Bexar County Commissioners today are set to endorse proposals which call for tighter requirements for gun ownership, News Radio 1200 WOAI reports.
Commissioners will discuss and potentially approve a 'resolution in support' of the American College of Surgeons' Committee on Trauma's Firearm Strategy Team.
The recommendations, which were released last month by the committee, which was appointed following the February shooting at Marjory Stoneman Douglas High School in Florida, recommends tightening the requirement for acquiring and owning certain types of weapons.
For example, it recommends registration of all firearms:
"A firearm should be transferred with registration in accordance to federal law 18 U.S.C. § 922[g][1-9] just as are other properties, such as vehicles or a home. This would include the private sale and the transfer of property that is bequeathed from an estate or among family members. Recommendation: We support firearm registration and the development and implementation of an electronic database for all registered firearms."
The recommendations also call for any owner of firearms to be required to report the loss or theft of the gun, or face a penalty, potentially a criminal penalty if the gun is subsequently used in a crime.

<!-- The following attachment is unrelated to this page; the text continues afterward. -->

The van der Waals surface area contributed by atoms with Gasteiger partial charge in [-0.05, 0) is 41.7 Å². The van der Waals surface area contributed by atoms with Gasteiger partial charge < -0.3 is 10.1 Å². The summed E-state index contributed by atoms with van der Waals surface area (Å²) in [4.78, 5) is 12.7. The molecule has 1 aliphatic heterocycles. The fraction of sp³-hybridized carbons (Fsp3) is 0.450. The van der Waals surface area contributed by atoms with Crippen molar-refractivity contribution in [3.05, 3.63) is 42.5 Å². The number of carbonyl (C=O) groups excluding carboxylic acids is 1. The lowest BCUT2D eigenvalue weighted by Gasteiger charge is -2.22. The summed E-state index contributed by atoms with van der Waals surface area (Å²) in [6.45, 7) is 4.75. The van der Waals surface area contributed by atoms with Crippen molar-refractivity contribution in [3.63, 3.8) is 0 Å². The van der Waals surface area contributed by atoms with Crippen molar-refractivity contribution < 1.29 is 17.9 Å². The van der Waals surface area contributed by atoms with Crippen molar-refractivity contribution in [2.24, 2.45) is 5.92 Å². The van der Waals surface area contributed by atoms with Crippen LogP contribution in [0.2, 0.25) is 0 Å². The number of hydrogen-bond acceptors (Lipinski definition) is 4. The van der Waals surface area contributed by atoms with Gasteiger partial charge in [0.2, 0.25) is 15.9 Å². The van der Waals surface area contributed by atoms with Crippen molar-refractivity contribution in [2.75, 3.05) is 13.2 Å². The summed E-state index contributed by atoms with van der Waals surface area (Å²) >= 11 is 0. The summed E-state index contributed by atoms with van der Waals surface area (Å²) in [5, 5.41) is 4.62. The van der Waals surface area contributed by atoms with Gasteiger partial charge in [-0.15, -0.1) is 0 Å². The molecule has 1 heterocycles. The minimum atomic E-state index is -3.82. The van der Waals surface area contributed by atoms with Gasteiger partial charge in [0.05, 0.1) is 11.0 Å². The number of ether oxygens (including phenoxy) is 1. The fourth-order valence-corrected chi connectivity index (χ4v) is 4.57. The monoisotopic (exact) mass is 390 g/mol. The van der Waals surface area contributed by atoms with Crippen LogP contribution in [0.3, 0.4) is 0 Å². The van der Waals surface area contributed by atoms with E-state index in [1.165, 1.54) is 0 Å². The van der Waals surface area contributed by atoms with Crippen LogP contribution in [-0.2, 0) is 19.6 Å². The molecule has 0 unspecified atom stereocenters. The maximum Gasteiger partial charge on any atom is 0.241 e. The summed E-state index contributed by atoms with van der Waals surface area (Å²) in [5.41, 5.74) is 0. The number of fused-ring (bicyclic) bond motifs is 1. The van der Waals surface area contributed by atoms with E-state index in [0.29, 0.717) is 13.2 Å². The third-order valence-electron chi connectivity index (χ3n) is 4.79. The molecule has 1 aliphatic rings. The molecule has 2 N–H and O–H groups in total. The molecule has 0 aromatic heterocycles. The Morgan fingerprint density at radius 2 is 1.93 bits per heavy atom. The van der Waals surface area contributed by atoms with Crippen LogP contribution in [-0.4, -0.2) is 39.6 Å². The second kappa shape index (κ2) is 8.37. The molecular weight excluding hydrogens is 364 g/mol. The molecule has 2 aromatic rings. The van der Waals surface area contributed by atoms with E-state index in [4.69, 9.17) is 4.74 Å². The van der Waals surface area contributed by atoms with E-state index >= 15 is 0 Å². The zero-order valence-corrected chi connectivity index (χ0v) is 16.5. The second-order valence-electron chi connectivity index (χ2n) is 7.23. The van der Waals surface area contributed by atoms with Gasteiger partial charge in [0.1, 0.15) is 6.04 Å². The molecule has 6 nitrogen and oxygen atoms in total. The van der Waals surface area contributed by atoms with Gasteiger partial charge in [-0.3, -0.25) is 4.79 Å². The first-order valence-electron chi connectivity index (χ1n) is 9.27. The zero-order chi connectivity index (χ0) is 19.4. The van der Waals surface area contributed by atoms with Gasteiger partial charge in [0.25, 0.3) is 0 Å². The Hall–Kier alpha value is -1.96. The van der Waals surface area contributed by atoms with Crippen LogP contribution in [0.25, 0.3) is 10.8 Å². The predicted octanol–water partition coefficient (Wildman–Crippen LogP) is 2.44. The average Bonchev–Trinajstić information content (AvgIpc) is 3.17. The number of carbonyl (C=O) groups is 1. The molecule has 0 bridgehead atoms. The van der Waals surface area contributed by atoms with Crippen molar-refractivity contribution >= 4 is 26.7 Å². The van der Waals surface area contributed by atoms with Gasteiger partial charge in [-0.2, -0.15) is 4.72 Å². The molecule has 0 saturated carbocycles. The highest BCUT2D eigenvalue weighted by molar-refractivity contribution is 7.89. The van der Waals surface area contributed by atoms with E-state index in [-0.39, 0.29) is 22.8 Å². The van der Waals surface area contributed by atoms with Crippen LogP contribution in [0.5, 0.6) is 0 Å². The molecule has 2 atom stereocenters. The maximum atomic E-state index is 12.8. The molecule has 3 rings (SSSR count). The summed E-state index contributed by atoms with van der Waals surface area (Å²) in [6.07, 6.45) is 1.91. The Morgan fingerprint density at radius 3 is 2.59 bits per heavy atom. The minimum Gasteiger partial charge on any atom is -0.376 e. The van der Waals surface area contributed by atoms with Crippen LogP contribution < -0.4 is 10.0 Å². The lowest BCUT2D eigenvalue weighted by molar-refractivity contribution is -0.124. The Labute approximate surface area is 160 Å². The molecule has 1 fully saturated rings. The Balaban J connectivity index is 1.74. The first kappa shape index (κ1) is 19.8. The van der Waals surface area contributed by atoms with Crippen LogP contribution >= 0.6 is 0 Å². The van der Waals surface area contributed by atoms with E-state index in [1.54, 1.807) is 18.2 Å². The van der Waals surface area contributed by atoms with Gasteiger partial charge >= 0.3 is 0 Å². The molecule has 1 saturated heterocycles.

It also calls for certain firearms to require a license to own:
"Certain classes of weapons with significant offensive capability are currently appropriately restricted and regulated under the National Firearms Act classification as Class III weapons (fully-automatic machine guns, explosive devices, short-barreled shotguns, etc.) Recommendation: We recommend a formal reassessment of the firearms designated within each of the National Firearms Act (NFA) classifications. For instance, high capacity, magazine-fed, semi-automatic, high velocity firearms should be evaluated, and consideration given to reclassification as an NFA class III firearm or a new class designation."
The committee also recommends that new technolgies be implemented to make guns safer, including 'palmprint reading technology to prevent anyone other than the registered owner from firing the weapon, and new technology to prevent guns from going off 'accidentally.
'The recommendations also include several social changes, including doing more to fight the 'social isolation and mental health issues' which so frequently are found in mass shooting suspects, and more money spent on research into the nation's 'culture of violence.'
One of the recommendations calls on the media to stop giving 'notoriety' to mass shooters, expecially school shooters. Research has shown that many mass shootings, including the shooting at Columbine High School in 1999, which is seen as the first of the modern 'mass school shootings' are driven by a desire by the gunman to be 'known and recognized.
"Recommendation: The public, professionals in law enforcement and the press should take steps to eliminate notoriety of the shooter and take an editorially muted approach to the coverage of these events," the committee wrote in its report.
The Commissioners Court endorsing the recommendations has no bearing in law and will not lead to any policy changes at the county level, officials say.